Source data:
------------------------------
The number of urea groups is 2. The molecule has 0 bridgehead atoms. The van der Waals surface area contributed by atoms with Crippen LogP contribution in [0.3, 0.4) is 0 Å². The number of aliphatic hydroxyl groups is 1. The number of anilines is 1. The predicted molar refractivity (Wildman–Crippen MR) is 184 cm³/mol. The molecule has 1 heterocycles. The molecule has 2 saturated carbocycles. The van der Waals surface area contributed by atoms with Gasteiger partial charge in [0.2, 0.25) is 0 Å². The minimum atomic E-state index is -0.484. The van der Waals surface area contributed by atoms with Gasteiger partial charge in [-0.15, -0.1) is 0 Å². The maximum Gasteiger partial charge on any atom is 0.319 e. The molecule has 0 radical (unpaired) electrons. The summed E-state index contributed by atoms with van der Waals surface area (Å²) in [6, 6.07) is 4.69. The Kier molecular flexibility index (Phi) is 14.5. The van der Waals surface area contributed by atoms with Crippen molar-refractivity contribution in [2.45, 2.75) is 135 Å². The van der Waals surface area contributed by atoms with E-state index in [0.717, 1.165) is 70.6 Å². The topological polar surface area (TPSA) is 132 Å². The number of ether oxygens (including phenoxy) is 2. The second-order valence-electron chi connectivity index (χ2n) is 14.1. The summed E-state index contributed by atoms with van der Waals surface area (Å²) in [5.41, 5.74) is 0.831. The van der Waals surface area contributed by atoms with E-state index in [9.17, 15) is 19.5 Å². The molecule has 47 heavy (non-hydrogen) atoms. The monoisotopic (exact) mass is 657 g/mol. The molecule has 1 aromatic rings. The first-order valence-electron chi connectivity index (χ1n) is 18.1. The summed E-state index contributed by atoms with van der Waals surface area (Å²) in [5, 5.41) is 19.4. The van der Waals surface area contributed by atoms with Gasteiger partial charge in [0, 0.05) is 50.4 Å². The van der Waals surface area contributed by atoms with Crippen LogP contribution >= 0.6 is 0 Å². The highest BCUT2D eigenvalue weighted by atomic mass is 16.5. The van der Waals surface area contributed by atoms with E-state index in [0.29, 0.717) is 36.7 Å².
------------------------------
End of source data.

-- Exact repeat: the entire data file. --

The number of urea groups is 2. The molecule has 0 bridgehead atoms. The van der Waals surface area contributed by atoms with Crippen LogP contribution in [0.3, 0.4) is 0 Å². The number of aliphatic hydroxyl groups is 1. The number of anilines is 1. The predicted molar refractivity (Wildman–Crippen MR) is 184 cm³/mol. The molecule has 1 heterocycles. The molecule has 2 saturated carbocycles. The van der Waals surface area contributed by atoms with Gasteiger partial charge in [0.2, 0.25) is 0 Å². The minimum atomic E-state index is -0.484. The van der Waals surface area contributed by atoms with Gasteiger partial charge in [-0.15, -0.1) is 0 Å². The maximum Gasteiger partial charge on any atom is 0.319 e. The molecule has 0 radical (unpaired) electrons. The summed E-state index contributed by atoms with van der Waals surface area (Å²) in [6, 6.07) is 4.69. The Kier molecular flexibility index (Phi) is 14.5. The van der Waals surface area contributed by atoms with Crippen molar-refractivity contribution in [2.45, 2.75) is 135 Å². The van der Waals surface area contributed by atoms with E-state index in [0.717, 1.165) is 70.6 Å². The topological polar surface area (TPSA) is 132 Å². The number of ether oxygens (including phenoxy) is 2. The second-order valence-electron chi connectivity index (χ2n) is 14.1. The summed E-state index contributed by atoms with van der Waals surface area (Å²) in [5.41, 5.74) is 0.831. The van der Waals surface area contributed by atoms with E-state index in [9.17, 15) is 19.5 Å². The molecule has 47 heavy (non-hydrogen) atoms. The monoisotopic (exact) mass is 657 g/mol. The molecule has 1 aromatic rings. The first-order valence-electron chi connectivity index (χ1n) is 18.1. The summed E-state index contributed by atoms with van der Waals surface area (Å²) in [5, 5.41) is 19.4. The van der Waals surface area contributed by atoms with Gasteiger partial charge in [0, 0.05) is 50.4 Å². The van der Waals surface area contributed by atoms with Crippen LogP contribution >= 0.6 is 0 Å². The highest BCUT2D eigenvalue weighted by atomic mass is 16.5. The van der Waals surface area contributed by atoms with E-state index in [0.29, 0.717) is 36.7 Å².